It's all on there, everything is on there. There were things on there that when I looked at the track list I had totally and utterly forgotten about, but my favorite is 'My Dad's Trousers,' a song that I just sang a cappella and made it up as I went along, about my dad's trousers. God bless his soul, he's on the roof now. It's really, really funny. It's a bit of British musical humor.
You're not just a musician and performer, you're also a noted songwriter. In the 'American Songbook' series, you cover the classics. But you have songs of your own that belong right there with them. Can you talk a little bit about your own songwriting -- have you gotten away from it for a reason?
Yeah, I've been enjoying recording these concept albums, for want of a better word. Songwriting was never something that came naturally to me. I can't imagine that I'll put pen to paper ever again; I'm having too much fun doing these. I mean, I could go on and on and on. I want to do a blues album, a country album. I've got 50 'American Songbook' songs already recorded.
Well, before you go to blues and country, let's go back to soul music for just a second. In your opinion -- and I'll say, "your expert opinion" -- who are the three top soul singers?
As I say in the liner notes, it's got to be, in order: Sam Cooke, Otis Redding, maybe David Ruffin -- I mentioned him under the Temptations. Those three influenced me more than anybody.
You mention that you want to do blues and you want to do country. We have the classics, but music is always evolving and new bands are always coming up that are instant classics. As a fan of music, do you have any new favorite artists?
I'm a bit old-fashioned that way. I still find myself listening to Billie Holiday if I put an album on for dinner. But having six children, and especially the elder ones who are very into music, I'm a big fan of Arcade Fire. My daughter Ruby, who is a fine singer and composer, took me to see them at the Hollywood Bowl and they are extraordinary. I haven't been that excited since I saw Free back in the '70s when they went on tour with [the Faces].
Could you ever picture yourself covering a group like the Arcade Fire?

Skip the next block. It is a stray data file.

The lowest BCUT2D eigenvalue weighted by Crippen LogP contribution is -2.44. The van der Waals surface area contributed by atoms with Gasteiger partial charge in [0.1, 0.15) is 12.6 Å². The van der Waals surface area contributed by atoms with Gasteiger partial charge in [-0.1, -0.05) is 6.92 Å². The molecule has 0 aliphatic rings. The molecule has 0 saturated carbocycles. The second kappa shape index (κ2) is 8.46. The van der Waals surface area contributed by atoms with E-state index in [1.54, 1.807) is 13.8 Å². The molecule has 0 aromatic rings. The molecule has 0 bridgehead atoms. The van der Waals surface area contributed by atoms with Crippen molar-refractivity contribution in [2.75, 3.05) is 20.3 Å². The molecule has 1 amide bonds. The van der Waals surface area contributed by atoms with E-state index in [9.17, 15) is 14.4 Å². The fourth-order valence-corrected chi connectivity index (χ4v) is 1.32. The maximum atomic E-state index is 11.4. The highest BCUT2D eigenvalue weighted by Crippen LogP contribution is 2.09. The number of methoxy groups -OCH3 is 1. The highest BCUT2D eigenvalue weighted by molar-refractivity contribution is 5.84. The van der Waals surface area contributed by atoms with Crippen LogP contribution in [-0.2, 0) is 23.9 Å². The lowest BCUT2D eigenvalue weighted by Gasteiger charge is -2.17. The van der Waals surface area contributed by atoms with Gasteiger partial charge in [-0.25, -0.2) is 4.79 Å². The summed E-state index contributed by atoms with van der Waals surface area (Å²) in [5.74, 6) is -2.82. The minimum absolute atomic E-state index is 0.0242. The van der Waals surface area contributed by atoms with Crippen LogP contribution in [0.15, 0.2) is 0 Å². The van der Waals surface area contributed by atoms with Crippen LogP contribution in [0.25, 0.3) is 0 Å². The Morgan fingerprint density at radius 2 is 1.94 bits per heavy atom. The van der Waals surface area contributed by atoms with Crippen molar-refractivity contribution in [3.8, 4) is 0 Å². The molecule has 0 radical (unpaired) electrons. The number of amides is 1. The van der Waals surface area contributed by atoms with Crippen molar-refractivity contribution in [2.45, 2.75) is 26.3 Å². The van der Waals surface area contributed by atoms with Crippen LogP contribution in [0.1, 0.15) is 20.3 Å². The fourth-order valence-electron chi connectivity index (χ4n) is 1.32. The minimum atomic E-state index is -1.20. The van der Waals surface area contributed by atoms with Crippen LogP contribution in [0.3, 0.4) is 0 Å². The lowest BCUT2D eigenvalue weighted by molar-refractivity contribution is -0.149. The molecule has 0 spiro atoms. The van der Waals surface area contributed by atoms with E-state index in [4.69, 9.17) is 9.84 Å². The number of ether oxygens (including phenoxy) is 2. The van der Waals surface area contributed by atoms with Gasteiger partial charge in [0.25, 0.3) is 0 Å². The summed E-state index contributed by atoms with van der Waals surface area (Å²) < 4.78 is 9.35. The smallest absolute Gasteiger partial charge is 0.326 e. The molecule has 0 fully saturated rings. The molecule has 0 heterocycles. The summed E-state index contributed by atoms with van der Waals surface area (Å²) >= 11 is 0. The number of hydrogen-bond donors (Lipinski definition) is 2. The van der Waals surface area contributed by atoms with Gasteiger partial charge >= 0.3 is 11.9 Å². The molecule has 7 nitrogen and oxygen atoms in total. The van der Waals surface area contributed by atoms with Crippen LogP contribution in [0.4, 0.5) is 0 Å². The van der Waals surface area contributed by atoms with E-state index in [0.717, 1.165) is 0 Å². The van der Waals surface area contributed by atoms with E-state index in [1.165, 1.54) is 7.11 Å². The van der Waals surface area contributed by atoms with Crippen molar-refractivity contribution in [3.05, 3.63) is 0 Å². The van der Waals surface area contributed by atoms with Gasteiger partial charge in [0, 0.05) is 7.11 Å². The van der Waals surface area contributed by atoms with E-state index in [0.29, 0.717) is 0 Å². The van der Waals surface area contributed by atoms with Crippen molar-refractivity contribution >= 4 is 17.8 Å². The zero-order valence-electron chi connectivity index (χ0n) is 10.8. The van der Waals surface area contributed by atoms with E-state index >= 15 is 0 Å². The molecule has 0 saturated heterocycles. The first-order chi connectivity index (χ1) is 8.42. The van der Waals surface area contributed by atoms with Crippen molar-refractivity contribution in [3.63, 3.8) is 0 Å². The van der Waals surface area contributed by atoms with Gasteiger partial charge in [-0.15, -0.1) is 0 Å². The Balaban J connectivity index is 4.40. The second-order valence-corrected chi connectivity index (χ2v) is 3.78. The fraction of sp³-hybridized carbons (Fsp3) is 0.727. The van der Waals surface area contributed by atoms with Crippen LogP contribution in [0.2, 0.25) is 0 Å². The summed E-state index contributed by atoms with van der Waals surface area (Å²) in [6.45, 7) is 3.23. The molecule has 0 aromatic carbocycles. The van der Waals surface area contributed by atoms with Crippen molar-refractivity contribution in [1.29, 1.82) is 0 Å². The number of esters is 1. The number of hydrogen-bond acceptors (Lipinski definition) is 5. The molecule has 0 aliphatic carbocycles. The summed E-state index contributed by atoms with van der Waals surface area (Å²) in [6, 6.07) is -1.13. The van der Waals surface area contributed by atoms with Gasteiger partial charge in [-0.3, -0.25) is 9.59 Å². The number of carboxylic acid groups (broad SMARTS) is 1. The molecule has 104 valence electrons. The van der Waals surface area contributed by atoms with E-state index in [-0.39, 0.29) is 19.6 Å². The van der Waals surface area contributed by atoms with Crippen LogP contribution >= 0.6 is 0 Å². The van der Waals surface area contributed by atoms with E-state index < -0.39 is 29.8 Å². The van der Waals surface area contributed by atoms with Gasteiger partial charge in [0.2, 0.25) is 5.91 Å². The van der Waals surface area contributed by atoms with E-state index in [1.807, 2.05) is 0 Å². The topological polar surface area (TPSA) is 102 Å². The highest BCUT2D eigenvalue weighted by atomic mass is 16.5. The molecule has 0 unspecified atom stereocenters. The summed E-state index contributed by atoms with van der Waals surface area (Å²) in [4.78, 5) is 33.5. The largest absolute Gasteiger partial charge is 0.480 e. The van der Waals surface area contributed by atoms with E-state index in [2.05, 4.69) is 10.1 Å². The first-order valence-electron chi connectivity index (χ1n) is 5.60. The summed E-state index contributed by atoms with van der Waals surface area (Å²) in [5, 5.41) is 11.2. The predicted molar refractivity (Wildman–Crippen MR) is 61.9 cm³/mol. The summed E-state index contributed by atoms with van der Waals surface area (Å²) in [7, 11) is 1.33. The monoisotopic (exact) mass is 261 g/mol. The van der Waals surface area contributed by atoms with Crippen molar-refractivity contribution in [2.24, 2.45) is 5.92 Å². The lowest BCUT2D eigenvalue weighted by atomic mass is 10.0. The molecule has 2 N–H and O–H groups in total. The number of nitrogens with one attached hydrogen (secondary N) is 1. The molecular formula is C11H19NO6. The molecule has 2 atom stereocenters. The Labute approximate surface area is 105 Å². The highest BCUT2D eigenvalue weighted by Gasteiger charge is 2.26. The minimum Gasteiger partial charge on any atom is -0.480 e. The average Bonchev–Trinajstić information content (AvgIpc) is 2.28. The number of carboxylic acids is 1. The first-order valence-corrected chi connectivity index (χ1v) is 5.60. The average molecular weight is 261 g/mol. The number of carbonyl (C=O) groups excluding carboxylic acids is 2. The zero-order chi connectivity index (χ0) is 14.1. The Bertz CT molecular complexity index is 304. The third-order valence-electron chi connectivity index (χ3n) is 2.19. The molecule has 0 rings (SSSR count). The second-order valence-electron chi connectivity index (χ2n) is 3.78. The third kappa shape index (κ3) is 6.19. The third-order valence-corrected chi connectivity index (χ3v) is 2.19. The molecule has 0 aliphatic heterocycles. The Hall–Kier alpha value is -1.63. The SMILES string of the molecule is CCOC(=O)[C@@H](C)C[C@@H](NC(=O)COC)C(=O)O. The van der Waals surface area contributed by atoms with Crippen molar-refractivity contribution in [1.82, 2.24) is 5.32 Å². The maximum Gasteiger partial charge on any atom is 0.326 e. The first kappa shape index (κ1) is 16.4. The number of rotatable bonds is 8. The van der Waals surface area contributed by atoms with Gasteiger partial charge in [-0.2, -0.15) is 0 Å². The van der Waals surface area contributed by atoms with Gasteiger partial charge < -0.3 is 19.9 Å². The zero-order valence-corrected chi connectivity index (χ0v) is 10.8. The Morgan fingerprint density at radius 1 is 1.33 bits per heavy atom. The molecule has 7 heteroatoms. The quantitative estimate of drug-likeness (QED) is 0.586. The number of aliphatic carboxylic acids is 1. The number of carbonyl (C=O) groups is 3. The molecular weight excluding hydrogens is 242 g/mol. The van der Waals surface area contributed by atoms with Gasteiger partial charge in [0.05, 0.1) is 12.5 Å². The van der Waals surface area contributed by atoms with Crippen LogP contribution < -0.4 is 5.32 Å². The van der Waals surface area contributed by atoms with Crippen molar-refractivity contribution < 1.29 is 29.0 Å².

I shouldn't think they'd want me to cover their stuff; they're doing fine as they are. They're brilliant.
You've been written about by just about every music publication, ever. A lot of times, with certain artists, the music press gets it wrong. Do you feel that, looking back over your career, there's been anything that's been misrepresented about you, or do you feel that the media has presented a fairly accurate representation?
I think it's fairly accurate. I do believe now I'm getting a pretty fair shake of the dice. I feel like the press or the critics have been pretty fair in the last eight or nine years. But in the old days, the lifestyle that I led overshadowed the music, and I went along with it. So I only have myself to blame.
You've had tremendous success in your career. You've sold 250 million albums, at last count. Going back to the beginning, I know that you silk-screened for awhile ...
Grave digging ...
Yeah, grave digging. Once you transitioned into music, did you have a Plan B?
Yeah, I did have a Plan B. It wasn't always going in the upwards direction. There was a point where I was struggling. I'd move away from home and rent an apartment and then run out of money and I'd have to go back home. I didn't know what I was going to do. I thought maybe I'd become a history teacher because I was already steeped in English history. I thought about that and other things. But I had commitment to what I do, and I tell all my children that. My son plays hockey. I said, '"If you feel that burning desire, that commitment, and it burns right here, then you'll succeed. If you don't feel that, forget it." And I've always felt that about music.